Iceland News Review: Counting Birds, Hunting Whales, Corruption And More!

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In this episode of Iceland News Review, we report on some good news for disaster preparedness. Last month’s eruptions near Grindavík has motivated Parliament to set up a special fund to deal with sudden catastrophes, but it may take some time yet before it can be established.

In other news, we report on how fin whale hunters and the government are at odds, corruption in Iceland, the annual bird count, plus weather, road conditions and much more!

Iceland News Review brings you all of Iceland’s top stories, every week, with the context and background you need. Be sure to like, follow and subscribe so you don’t miss a single episode!

Whaling Has Little Economic Impact on Iceland

hvalur whaling in iceland

Whaling in Iceland has little direct impact on the Icelandic economy. Whaling has not turned a profit in recent years for Hvalur hf., the only company that has been whaling commercially in Iceland in the recent past. While people abroad almost always see Iceland’s participation in whaling in a negative light, those views do not seem to have a measurable negative effect on Iceland’s economy, neither affecting the sale or export of Icelandic goods nor Iceland’s popularity as a tourist destination.

These are the conclusions of a report on the economic impact of whaling in Iceland, written by consulting company Intellecon for the Ministry of Fisheries, Food, and Agriculture. The report only considers whaling’s direct economic impact on Iceland; not biological, regional, or political factors. Neither does it consider the ecological impact of the practice.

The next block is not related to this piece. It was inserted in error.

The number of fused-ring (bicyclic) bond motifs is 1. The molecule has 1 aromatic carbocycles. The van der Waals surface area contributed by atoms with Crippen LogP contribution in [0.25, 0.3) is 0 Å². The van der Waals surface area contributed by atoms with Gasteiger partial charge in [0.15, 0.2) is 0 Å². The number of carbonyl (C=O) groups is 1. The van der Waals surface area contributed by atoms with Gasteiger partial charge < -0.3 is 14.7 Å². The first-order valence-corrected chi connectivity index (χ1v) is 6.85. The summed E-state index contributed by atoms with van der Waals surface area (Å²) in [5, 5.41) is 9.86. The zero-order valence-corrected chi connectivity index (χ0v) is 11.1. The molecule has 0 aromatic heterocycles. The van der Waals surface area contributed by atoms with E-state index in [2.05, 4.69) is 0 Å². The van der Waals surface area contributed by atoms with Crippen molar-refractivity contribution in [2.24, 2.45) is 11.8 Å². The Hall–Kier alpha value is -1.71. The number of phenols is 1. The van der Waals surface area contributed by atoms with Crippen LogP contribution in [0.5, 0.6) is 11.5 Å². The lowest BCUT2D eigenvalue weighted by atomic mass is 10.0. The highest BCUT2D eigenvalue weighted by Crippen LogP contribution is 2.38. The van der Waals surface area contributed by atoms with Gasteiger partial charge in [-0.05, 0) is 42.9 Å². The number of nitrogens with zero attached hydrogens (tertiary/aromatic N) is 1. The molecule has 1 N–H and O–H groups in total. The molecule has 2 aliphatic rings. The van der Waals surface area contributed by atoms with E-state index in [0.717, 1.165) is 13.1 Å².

Less than 1% of total seafood export

According to data gathered by the report’s authors, the export of whale products has never amounted to more than 0.6% of the total export value of seafood from Iceland – that record was reached in 2016. Despite not being an economically significant industry, however, whaling is important for the individuals it employs, who earn a higher salary whaling and processing whale meat than they would in most other industries. It bears noting, however, that the work is shift work and seasonal, usually lasting four months per year. Around 120 people worked on processing whale meat last season and the average salary of those whaling and processing whale meat was between ISK 1.7-2 million per month [$12,900, €11,800].

Read More: Sea Change

The report details various difficulties in selling whale products due to restrictions and other factors. It mentioned that “It has been difficult to get permission to sell the whale meal, e.g. in feed for pigs, as it has not met the conditions for such use.” While Hvalur hf. has burned whale oil on its ships, “Selling it for other uses has proven impossible, in part due to trade barriers on whale products.”